The image you see above may appear confusing. It looks innocuous enough. Maybe you are not sure what you are looking at. What is there is a sandwich. Not just any sandwich – a sandwich made with spam. With the cut up sandwich, memories from childhood. To me, spam was a sign of love. My maternal grandmother would be the one to prepare the sandwich for me. She would cut it similar to how I cut the above sandwich, except, hers was different. She would cut it cleanly, neatly, and slowly, then serve it to my brother and I in a way that showed how much she loved us.
This blog entry is a little unconventional, a sharing of food and how it relates to childhood memories and the feeling of being loved by my grandmother.
Above is a photo of my maternal grandparents, my “Who” and “Goung” on their wedding day. My Goung passed away when I was 16, so my memories of him are less than of my Who, who is still alive at nearly 100 years old. I think about my grandparents quite a bit, more so now that my children are older and it is more challenging for them to see their great grandmother and their grandparents.
Losing my grandfather was one of the hardest experiences I had. For years after, I struggled academically and socially. I had no name for that loss. I cried – a lot – and I wrote, a lot about the pain and loss of losing someone I loved dearly. To this day, I find it challenging to go into his room because a part of me continues to search for him.
A growing field of child development and public health is the term, “Adverse Childhood Experiences,” or better known as, “ACES.” The CDC defines ACES as “adverse childhood experiences that are potentially traumatic events that occur in childhood between ages 0 to 17 years of age). ACES include abuse, neglect, and also, loss (often of a parent or caregiver). The more “ACES” a child experiences before they are 17, the greater the risk for experiencing negative outcomes in adulthood, such as poorer physical and mental health, increase of substance use, and risky behaviors (CDC, 2016).
ACES continues to be an unaddressed public health crisis that is growing, more so now due to the lasting impacts associated with the COVID-19 pandemic. The past 1.5 years of social distancing, isolation, and quarantine, has increased the likelihood of children having significant adverse childhood experiences, increasing the number of mental health and behavioral issues.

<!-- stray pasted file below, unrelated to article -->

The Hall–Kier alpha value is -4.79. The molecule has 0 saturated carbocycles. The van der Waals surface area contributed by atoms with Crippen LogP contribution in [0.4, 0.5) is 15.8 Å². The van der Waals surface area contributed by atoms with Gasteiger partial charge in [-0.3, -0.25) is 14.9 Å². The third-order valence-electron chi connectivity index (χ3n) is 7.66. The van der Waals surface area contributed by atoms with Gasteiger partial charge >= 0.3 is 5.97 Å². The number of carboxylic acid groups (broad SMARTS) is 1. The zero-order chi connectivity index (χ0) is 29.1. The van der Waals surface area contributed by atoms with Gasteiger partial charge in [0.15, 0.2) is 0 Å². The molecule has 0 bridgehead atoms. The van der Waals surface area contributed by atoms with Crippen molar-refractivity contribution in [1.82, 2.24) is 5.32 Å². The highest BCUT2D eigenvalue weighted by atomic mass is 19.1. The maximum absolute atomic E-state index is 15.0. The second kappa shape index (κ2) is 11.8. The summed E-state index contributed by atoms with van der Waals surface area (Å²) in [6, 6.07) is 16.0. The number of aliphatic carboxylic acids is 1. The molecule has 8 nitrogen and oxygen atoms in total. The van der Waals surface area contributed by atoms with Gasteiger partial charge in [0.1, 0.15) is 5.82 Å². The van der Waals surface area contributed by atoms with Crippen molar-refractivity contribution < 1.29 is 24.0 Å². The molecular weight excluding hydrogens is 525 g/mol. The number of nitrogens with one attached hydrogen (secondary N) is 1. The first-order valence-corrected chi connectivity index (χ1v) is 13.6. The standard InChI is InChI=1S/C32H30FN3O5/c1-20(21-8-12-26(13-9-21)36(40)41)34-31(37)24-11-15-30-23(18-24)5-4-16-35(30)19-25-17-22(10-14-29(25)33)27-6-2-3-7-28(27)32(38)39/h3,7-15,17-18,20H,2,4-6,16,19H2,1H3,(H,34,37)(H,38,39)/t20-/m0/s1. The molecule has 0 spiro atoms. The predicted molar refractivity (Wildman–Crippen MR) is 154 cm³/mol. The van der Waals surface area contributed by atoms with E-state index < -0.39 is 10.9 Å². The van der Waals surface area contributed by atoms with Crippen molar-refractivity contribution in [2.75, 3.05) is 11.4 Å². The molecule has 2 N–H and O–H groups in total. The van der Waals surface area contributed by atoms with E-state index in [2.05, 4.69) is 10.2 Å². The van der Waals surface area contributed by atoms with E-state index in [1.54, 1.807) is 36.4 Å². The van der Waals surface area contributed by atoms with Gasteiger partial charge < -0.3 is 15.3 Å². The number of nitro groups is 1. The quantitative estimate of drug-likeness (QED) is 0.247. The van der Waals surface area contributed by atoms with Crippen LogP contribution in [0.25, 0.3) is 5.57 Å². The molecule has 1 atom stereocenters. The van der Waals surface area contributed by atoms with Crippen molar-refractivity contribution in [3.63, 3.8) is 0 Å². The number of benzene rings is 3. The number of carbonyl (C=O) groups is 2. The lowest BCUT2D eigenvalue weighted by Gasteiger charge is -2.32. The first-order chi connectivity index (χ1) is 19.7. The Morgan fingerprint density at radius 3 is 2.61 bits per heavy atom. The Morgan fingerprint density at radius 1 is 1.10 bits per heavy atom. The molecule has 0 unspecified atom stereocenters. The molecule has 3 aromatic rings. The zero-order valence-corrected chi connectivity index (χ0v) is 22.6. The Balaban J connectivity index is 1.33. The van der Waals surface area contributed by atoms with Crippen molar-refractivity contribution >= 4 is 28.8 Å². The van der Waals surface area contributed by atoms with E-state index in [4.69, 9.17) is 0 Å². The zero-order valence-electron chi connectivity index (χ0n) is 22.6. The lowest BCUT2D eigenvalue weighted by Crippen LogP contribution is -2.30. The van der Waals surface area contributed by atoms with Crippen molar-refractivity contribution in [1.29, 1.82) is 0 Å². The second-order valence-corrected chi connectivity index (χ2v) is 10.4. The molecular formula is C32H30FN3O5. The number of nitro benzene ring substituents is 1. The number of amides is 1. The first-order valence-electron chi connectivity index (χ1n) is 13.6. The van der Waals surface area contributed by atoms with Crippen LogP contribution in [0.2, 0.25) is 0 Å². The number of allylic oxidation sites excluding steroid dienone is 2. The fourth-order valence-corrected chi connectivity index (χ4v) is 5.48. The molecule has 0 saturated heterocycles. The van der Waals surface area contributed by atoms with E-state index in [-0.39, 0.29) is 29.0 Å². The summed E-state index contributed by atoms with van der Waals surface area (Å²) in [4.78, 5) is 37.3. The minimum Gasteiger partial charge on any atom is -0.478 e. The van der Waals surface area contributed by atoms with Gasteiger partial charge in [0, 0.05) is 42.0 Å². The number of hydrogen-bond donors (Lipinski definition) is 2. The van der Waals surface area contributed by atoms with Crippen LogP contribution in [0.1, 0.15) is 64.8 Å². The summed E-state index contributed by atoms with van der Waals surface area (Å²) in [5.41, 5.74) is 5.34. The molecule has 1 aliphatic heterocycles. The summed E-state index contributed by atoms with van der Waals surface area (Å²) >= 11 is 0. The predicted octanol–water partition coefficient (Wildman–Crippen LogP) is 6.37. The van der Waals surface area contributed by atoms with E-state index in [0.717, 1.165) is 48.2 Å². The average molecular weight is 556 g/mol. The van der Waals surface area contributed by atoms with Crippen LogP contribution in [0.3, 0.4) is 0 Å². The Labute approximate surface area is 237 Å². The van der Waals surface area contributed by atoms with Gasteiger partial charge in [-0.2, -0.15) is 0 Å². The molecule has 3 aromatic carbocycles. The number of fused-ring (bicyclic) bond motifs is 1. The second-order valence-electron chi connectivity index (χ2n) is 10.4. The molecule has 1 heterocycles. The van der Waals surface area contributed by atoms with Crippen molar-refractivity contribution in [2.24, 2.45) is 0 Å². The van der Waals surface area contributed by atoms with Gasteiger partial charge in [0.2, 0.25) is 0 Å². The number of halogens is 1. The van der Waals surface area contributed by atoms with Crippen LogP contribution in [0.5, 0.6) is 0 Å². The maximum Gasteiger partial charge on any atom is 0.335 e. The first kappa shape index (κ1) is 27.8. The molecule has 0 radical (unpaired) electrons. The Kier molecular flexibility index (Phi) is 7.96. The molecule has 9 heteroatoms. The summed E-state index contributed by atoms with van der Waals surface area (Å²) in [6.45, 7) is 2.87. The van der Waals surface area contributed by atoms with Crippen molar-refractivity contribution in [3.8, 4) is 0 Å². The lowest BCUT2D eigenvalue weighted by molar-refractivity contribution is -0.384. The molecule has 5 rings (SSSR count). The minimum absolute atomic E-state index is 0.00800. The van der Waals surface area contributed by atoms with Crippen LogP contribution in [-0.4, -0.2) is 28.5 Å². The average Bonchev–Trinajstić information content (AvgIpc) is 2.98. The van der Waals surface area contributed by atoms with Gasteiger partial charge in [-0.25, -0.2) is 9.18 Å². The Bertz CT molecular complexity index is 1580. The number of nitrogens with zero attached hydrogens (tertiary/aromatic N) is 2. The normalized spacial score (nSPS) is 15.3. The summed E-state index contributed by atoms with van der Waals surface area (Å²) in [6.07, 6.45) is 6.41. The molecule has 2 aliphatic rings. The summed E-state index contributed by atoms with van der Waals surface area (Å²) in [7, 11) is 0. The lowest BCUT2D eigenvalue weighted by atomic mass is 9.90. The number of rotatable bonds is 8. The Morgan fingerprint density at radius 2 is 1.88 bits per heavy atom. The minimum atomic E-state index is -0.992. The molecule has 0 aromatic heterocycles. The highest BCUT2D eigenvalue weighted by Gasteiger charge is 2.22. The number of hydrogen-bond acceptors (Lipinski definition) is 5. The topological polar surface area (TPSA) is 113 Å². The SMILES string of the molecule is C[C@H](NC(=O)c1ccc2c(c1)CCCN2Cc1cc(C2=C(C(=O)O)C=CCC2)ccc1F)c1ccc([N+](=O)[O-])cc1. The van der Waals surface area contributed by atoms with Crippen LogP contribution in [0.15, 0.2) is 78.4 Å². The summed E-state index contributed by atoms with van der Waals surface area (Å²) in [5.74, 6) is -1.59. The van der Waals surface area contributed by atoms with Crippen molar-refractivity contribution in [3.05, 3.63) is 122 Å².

It is why it is more important than ever to recognize that today’s children have suffered significantly with ACES. More children, by having to stay at home (or shelter in place), experienced an increase of abuse or neglect, and in many cases, traumatic loss of parents and other loved ones from the disastrous results of COVID-19 on their respective communities.
It should be noted that ACES are common. The CDC states that about 61% of adults surveyed in 25 states experienced at least one type of ACES, and 1 in 6 experienced four or more types of ACES.
The question is how some children are able to grow, mature, and become less likely to develop long-term health issues. It comes to both experiences and the type of support children receive during their formative years that makes a difference. It is a growing area that we as public health professionals must prepare for and to provide the necessary support and tools to help families and young children develop into adults.
It starts with learning about ACES and being committed to recognizing signs of it to help families in need. Then pursuing measures to improve health and development outcomes of families. What will you do and when?
More from Jackie Leung here.